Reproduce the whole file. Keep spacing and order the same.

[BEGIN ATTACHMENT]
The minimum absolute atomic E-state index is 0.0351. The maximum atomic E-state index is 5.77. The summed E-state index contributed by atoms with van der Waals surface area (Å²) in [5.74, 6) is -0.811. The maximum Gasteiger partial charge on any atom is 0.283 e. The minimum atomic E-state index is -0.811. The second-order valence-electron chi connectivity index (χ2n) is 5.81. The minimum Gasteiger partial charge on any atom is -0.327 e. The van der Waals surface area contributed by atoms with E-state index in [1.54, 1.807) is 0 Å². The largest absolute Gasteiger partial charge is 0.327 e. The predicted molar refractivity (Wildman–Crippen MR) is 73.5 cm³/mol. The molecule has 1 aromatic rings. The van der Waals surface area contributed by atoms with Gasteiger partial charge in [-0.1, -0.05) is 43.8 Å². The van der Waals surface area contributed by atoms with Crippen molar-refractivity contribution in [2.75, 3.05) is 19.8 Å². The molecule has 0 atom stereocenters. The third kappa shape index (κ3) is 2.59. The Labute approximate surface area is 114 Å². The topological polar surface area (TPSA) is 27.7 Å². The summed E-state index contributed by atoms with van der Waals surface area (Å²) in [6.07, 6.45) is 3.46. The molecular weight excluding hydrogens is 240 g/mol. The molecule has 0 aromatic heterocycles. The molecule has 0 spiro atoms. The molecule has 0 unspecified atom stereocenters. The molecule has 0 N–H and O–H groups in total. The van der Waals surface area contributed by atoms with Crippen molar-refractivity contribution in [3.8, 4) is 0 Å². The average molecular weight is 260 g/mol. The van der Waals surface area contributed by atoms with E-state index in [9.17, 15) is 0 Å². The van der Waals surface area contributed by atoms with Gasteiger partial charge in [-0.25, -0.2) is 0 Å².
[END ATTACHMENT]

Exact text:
The minimum absolute atomic E-state index is 0.0351. The maximum atomic E-state index is 5.77. The summed E-state index contributed by atoms with van der Waals surface area (Å²) in [5.74, 6) is -0.811. The maximum Gasteiger partial charge on any atom is 0.283 e. The minimum atomic E-state index is -0.811. The second-order valence-electron chi connectivity index (χ2n) is 5.81. The minimum Gasteiger partial charge on any atom is -0.327 e. The van der Waals surface area contributed by atoms with E-state index in [1.54, 1.807) is 0 Å². The largest absolute Gasteiger partial charge is 0.327 e. The predicted molar refractivity (Wildman–Crippen MR) is 73.5 cm³/mol. The molecule has 1 aromatic rings. The van der Waals surface area contributed by atoms with Gasteiger partial charge in [-0.1, -0.05) is 43.8 Å². The van der Waals surface area contributed by atoms with Crippen molar-refractivity contribution in [2.75, 3.05) is 19.8 Å². The molecule has 0 atom stereocenters. The third kappa shape index (κ3) is 2.59. The Labute approximate surface area is 114 Å². The topological polar surface area (TPSA) is 27.7 Å². The summed E-state index contributed by atoms with van der Waals surface area (Å²) in [6.07, 6.45) is 3.46. The molecular weight excluding hydrogens is 240 g/mol. The molecule has 0 aromatic heterocycles. The molecule has 0 spiro atoms. The molecule has 0 unspecified atom stereocenters. The molecule has 0 N–H and O–H groups in total. The van der Waals surface area contributed by atoms with Crippen molar-refractivity contribution in [3.8, 4) is 0 Å². The average molecular weight is 260 g/mol. The van der Waals surface area contributed by atoms with E-state index in [9.17, 15) is 0 Å². The van der Waals surface area contributed by atoms with Gasteiger partial charge in [-0.25, -0.2) is 0 Å².